The importance of the Constitution and the Amendments

The Bill of Rights, or the first ten Amendments to the Constitution of the United States, are an integral part of maintaining the everyday freedoms Americans get to enjoy.


  1. Freedom of Religion, Speech, and the Press: America wouldn’t be free if citizens were not allowed to speak their minds (even against the government) and if the media couldn’t report on stories that might be unfavorable to the citizens of members of the government. It also wouldn’t be a free country if the practice of religion was restricted.
  2. The Right to Bear Arms: If Americans lost their right to own weapons and protect themselves, the country would not be safe. The Right to Bear Arms is an essential part of the Bill of Rights.
  3. The Housing of Soldiers: A lesser spoken about amendment, this protects landowners and citizens from having their property occupied by soldiers without their permission in times of peace.
  4. Protection from Unreasonable Search and Seizures: By protecting citizens from government overreach, this amendment stops police, military, and any government authority from unrightfully searching a person’s property.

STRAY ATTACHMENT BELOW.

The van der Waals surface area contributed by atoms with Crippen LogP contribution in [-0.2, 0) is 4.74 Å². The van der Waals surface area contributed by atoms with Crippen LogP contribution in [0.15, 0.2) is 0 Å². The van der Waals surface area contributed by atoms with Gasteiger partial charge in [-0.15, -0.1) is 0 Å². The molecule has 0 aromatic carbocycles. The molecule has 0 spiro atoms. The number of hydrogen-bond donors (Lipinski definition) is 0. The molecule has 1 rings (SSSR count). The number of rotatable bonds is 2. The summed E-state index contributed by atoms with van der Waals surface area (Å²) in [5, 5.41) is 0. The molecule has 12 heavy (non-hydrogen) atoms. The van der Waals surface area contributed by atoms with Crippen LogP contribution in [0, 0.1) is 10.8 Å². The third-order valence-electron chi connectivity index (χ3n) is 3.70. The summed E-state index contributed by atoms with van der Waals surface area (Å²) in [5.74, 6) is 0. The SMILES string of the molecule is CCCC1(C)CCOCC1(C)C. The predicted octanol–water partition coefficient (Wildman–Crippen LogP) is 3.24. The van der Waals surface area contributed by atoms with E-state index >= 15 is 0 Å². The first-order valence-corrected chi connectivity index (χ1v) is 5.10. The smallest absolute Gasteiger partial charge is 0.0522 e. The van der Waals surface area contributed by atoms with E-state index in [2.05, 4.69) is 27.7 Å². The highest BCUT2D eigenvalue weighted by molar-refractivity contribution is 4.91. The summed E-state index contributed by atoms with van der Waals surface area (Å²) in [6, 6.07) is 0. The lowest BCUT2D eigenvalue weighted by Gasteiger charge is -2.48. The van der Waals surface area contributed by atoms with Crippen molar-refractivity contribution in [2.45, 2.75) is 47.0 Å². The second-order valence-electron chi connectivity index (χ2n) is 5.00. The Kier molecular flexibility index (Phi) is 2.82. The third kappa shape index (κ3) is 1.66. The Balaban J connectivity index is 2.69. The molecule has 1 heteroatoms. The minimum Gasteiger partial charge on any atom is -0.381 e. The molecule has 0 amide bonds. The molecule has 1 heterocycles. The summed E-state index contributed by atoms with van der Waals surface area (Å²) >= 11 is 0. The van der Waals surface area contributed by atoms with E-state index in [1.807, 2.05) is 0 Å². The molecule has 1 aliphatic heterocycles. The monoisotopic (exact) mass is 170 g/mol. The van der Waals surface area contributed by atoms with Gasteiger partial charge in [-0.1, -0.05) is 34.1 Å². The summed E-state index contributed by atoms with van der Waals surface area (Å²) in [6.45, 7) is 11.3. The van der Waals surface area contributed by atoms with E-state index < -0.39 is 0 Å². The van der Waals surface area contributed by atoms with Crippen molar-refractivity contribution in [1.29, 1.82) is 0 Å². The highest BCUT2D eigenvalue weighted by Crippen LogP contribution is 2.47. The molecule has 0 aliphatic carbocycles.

5. Protection of Rights to Life, Liberty, and Property: This amendment assures that justice remains fair in the legal system by preventing a person from being tried twice for the same crime, or from having property taken away without compensation.
  6. Rights of Accused Persons in Criminal Cases: This amendment assures a person’s rights to knowing the accusations at arrest, and being permitted to a speedy and fair trial.
  7. Rights in Civil Cases: This amendment that assures a trial by jury for civil cases in federal courts.
  8. Excessive Bail, Fines, Punishments Forbidden: The amendment forbidding cruel and unusual punishment, and excessive fines or sentences.
  9. Other Rights Kept by the People: This amendment makes clear that other rights exist that are not covered by the constitution, and that they should not be violated. It’s similar to a “not limited to” clause within a contract, and it helps cover gaps the original Founding Fathers may have missed.
  10. Un-delegated Powers Kept by the States and the People: This amendment ensures a balance of power between the Federal government, the states, and the people.